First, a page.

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Review: 'The Columnist' is revealing but staid

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MARK KENNEDY | April 25, 2012 07:59 PM EST | AP

NEW YORK — It's obvious why playwright David Auburn was so fascinated by the story of journalist Joseph Alsop. Just look at some of the elements: enormous political influence, a key role in the Vietnam War, Soviet blackmail and a secret life.

It is also quite clear why John Lithgow would want to play the role – it offers imperious rants, droll humor, private sobs, regret and lines like this: "Politics is human intercourse at its most sublimely ridiculous and intensely vital."

Auburn and Lithgow have teamed up to offer a revealing if staid look at Alsop, a fixture in Washington's elite circles during the 1950s and 1960s who wrote an influential syndicated newspaper column. In many ways, he was the predecessor of today's personality-driven public commentators like Rush Limbaugh and Keith Olbermann.

The portrait that emerges – Manhattan Theatre Club's "The Columnist" opened Thursday at the Samuel J. Friedman Theatre – should send a chill down the spine of any pundit who begins to think he or she is bigger than the story. Director Daniel Sullivan has tried to make each scene stand on its own, but the result is a play that may be more fun to perform than watch.

Auburn draws a portrait of a self-important WASP in decline, losing his clout and growing increasingly disconnected from reality as he doggedly defends the Vietnam War even as the facts show its horrible costs.

"Yes, you're damn right I `subscribe' to the domino theory. I named the damned theory," Alsop screams into a phone to a newspaper editor in one scene.

After a fact-finding visit to Saigon, he announces: "I saw the endlessly resourceful military of a great and benevolent power in a twilight struggle for freedom against an inhuman enemy."

But Alsop gets steadily undercut by a new breed of journalist – represented in the play by David Halberstam (Stephen Kunken) – who get their material by knocking on doors and speaking to those on the ground, not being ferried about by the government in heavily orchestrated visits like Alsop.

Lithgow clearly relishes playing the part and emerges as a bow tie-wearing, slightly prissy and officious snob. But tenderness comes out during moments with his daughter, and he bristles with indignation and fear whenever he is questioned or maligned. The rest of the cast have less to do but make their limited roles count.

The play, broken up in a series of chronological imagined scenes, also shows Alsop juggling home life with his stepdaughter (Grace Gummer), wife (Margaret Colin) and brother (Boyd Gaines), with whom he collaborated on a widely admired column from the 1940s to 1958. The action ends in 1968, long before Alsop's death in 1989 at age 78.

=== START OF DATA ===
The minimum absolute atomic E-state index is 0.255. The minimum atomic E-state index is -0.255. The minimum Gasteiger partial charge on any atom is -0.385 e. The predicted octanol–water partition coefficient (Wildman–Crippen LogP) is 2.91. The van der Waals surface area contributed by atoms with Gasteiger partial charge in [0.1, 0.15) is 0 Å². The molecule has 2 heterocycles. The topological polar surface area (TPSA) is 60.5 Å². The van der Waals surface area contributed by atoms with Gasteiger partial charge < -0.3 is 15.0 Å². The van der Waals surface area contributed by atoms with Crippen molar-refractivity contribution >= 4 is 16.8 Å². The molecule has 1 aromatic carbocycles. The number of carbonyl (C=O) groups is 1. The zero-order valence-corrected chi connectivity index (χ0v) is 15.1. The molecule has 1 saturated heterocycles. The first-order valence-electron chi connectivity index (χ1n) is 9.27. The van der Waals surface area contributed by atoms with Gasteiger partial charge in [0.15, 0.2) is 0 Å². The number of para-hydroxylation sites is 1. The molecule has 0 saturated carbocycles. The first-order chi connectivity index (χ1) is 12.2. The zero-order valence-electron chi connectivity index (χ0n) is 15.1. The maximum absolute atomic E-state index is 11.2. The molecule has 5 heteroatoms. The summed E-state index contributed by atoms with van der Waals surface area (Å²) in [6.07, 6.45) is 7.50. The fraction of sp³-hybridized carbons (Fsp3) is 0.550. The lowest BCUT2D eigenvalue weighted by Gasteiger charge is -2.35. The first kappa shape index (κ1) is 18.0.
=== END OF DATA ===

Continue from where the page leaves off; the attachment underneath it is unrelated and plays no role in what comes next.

Make no mistake. Alsop is not worried about giving his readers entertainment or satisfying their interests. "We tell them what they need to know," he says flatly at one point.

Auburn has teased out a spy thriller as a framing device: The play begins in 1954 in a hotel room in Moscow, where Alsop has bedded a local tourist guide. It's a trap and the KGB now has compromising photos that could destroy the columnist. How he escaped destruction must wait until the final scene.

In the meantime, we see Alsop fighting with other journalists, winning and dining the influential, mourning the death of his hero John F. Kennedy ("I feel like my life has been broken in half") and trying, as a closeted homosexual, to keep his wife happy. His brother, the more populist-minded Stewart, is largely dominated by the older Joe in the play, even though Stewart meets with critics of his brother and pleads for them to help cover up the scandal.

"I wish I had your certainty," Stewart tells his brother in one scene.

John Lee Beatty's sets switch Lazy Susan-style from upper-crust interiors with wood-paneled bookcases and elegant sofas, to park benches, and even a minimalist Saigon bar. His best set is toward the end at a cemetery that features a stone wall lit beautifully by Kenneth Posner.

"The Columnist" joins two other plays this season to tackle journalists, "The Wood" about tabloid columnist Mike McAlary and "CQ/CX" about the Jayson Blair scandal at The New York Times. The new musical "Newsies" even celebrates turn-of-the-century newspaper sellers. Who says interest in journalism is in decline?